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Wednesday, 16 May 2007 09:17

RAZR2 - Motorola finally releases the true next-gen RAZR

After the incredible success of the RAZR came a range of updates including different colours, the original 3G RAZR, the new slim 3G RAZR, the KRZR and the RIZR – but the RAZR 2 is the true next-gen update we’ve all been waiting for!

Officially titled the Motorola RAZR2 V9, you’ll undoubtedly see it written up as the RAZR2 or the RAZR 2. But whichever way the media writes the model name, it’s clear from the specifications that the RAZR2 is, at last, a ‘true’ next-gen update to the original iconic RAZR.

Coming in July, Moto’s new RAZR2 finally includes a range of updates that breathe much needed new life into the iconic RAZR range. 

The include a designed interface – something long the bane of existing RAZR users, the ability to add a 2Gb of MicroSD card (although it’s not clear if there’s a 2Gb card included in the box), the Opera 8.5 web browser for true HTML browsing, 3.5G HSDPA connectivity, the largest in-its-class ‘external’ screen on a phone at 2-inches, an internal screen at 2.2-inches with twice the resolution of the original RAZR, a 2 megapixel camera with a multi-shot feature, the ability to record up to 120 minutes of video, blogging and video blogging features and ‘slimmer, stronger and sleeker’ design.

Another great feature that has been long overdue, is the addition of audio improving ‘CrystalTalk’ technology, specifically designed so you can hear other people better and so they can hear you more clearly, in a nod to the phone’s no.1 purpose – making and receiving phone calls. 

There are two other models, the RAZR2 V9M, an EVDO based model, and the RAZR2 V8, a GSM (2.5G) based model.

Ed Zander, Motorola’s chairman and CEO said that: “With the modern style and powerful performance of RAZR2, Motorola is once again redefining the cell phone. This device takes the world’s best-selling feature-phone to the next level. Combining groundbreaking new features and an even slimmer exterior than the original icon, the RAZR2 is capable of giving consumers the ultimate mobile experience.”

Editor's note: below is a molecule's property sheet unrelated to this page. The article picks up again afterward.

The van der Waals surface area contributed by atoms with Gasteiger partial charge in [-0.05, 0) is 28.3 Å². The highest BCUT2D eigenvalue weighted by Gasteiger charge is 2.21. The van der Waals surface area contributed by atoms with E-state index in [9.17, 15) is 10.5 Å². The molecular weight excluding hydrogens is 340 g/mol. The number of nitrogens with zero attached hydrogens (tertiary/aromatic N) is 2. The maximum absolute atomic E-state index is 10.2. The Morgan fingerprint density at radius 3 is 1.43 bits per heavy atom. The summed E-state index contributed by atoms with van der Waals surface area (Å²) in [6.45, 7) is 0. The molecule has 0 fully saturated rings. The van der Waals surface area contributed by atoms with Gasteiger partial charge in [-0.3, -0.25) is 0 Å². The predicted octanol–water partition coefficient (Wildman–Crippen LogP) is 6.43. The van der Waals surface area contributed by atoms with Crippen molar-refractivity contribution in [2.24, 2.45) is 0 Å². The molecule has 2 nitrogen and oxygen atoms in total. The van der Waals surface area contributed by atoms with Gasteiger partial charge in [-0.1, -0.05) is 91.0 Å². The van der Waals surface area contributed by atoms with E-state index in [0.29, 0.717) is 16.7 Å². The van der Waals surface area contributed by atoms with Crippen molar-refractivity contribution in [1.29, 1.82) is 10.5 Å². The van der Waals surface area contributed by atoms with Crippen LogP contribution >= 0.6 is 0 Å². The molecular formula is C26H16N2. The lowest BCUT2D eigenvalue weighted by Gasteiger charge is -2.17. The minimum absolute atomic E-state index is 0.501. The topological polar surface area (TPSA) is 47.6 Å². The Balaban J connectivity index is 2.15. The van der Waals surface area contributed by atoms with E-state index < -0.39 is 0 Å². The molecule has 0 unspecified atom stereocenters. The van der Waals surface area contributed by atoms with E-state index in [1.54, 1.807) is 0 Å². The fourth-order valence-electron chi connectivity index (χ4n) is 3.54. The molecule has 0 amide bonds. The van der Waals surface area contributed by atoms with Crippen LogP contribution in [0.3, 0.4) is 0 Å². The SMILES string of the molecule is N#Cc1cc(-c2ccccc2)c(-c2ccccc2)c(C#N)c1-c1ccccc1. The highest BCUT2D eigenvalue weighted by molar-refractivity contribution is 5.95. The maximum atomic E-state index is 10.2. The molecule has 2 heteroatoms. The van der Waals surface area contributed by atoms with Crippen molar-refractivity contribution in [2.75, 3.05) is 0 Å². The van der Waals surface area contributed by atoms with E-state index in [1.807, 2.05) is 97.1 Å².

The RAZR2 is two millimeters thinner than the original RAZR, and has better materials in its construction, while keeping a ‘soft touch’. Motorola says that internally, the RAZR2 has a stainless steel internal frame to provide strength and durability. They also say that the “huge exterior lens is made with chemically hardened glass to be more scratch resistant”.

In addition, the ‘cast aluminum hinge’ has been tested over 100,000 times in the lab to ensure it won’t break and will always ‘work perfectly’. 

The new interface has been completely redesigned, letting you search contacts faster, with a customizable main menu ensuring we are never more than 2-3 click away from the applications we want to use. The internal ARM processor has been upgraded to a whopping 500Mhz in speed, with Motorola claiming a 10 times speed boost over the original RAZR.

The RAZR2 has improved ‘haptics’ technology, letting you better ‘feel’ what the phone is doing for better phone control, better mobile search capabilities, and on the V9, a ‘see what I see’ feature that lets those on a voice call turn on video streaming, so those with a capable phone can see what the caller is seeing right now.

Is it enough to save Motorola from their recent slump? On the face of it, it would certainly seem so, although given Nokia’s stunning N95 with 5 megapixel camera, better video recording and a better feature set, along with the iPhone, new phone from Sony Ericsson and the Windows world, this is an update that couldn’t come soon enough. 

It’s definitely the update that Motorola had to have, but at the same time I hope they’re feverishly working on the RAZR3 in the labs to up the feature set even more for release some time next year.

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Alex Zaharov-Reutt

One of Australia’s best-known technology journalists and consumer tech experts, Alex has appeared in his capacity as technology expert on all of Australia’s free-to-air and pay TV networks on all the major news and current affairs programs, on commercial and public radio, and technology, lifestyle and reality TV shows. Visit Alex at Twitter here.

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